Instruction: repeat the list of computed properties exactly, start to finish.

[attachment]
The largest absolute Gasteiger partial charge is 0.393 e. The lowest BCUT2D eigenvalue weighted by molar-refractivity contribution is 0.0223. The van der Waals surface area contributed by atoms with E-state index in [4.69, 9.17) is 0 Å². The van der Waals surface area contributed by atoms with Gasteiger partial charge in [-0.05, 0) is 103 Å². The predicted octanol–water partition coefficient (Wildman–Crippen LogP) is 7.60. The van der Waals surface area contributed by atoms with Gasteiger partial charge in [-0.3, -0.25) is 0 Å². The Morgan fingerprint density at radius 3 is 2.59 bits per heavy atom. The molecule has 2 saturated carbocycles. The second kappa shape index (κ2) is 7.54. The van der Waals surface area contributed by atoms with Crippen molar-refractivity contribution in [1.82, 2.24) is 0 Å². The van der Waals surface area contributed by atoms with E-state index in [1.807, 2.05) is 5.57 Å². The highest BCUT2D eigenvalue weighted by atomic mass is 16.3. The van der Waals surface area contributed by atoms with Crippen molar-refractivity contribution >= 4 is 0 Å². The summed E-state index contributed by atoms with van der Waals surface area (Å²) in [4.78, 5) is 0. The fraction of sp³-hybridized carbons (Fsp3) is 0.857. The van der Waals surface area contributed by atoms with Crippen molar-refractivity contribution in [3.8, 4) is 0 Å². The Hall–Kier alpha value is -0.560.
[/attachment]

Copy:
The largest absolute Gasteiger partial charge is 0.393 e. The lowest BCUT2D eigenvalue weighted by molar-refractivity contribution is 0.0223. The van der Waals surface area contributed by atoms with E-state index in [4.69, 9.17) is 0 Å². The van der Waals surface area contributed by atoms with Gasteiger partial charge in [-0.05, 0) is 103 Å². The predicted octanol–water partition coefficient (Wildman–Crippen LogP) is 7.60. The van der Waals surface area contributed by atoms with Gasteiger partial charge in [-0.3, -0.25) is 0 Å². The Morgan fingerprint density at radius 3 is 2.59 bits per heavy atom. The molecule has 2 saturated carbocycles. The second kappa shape index (κ2) is 7.54. The van der Waals surface area contributed by atoms with Crippen molar-refractivity contribution in [1.82, 2.24) is 0 Å². The van der Waals surface area contributed by atoms with E-state index in [1.807, 2.05) is 5.57 Å². The highest BCUT2D eigenvalue weighted by atomic mass is 16.3. The van der Waals surface area contributed by atoms with Crippen molar-refractivity contribution >= 4 is 0 Å². The summed E-state index contributed by atoms with van der Waals surface area (Å²) in [4.78, 5) is 0. The fraction of sp³-hybridized carbons (Fsp3) is 0.857. The van der Waals surface area contributed by atoms with Crippen molar-refractivity contribution in [3.8, 4) is 0 Å². The Hall–Kier alpha value is -0.560.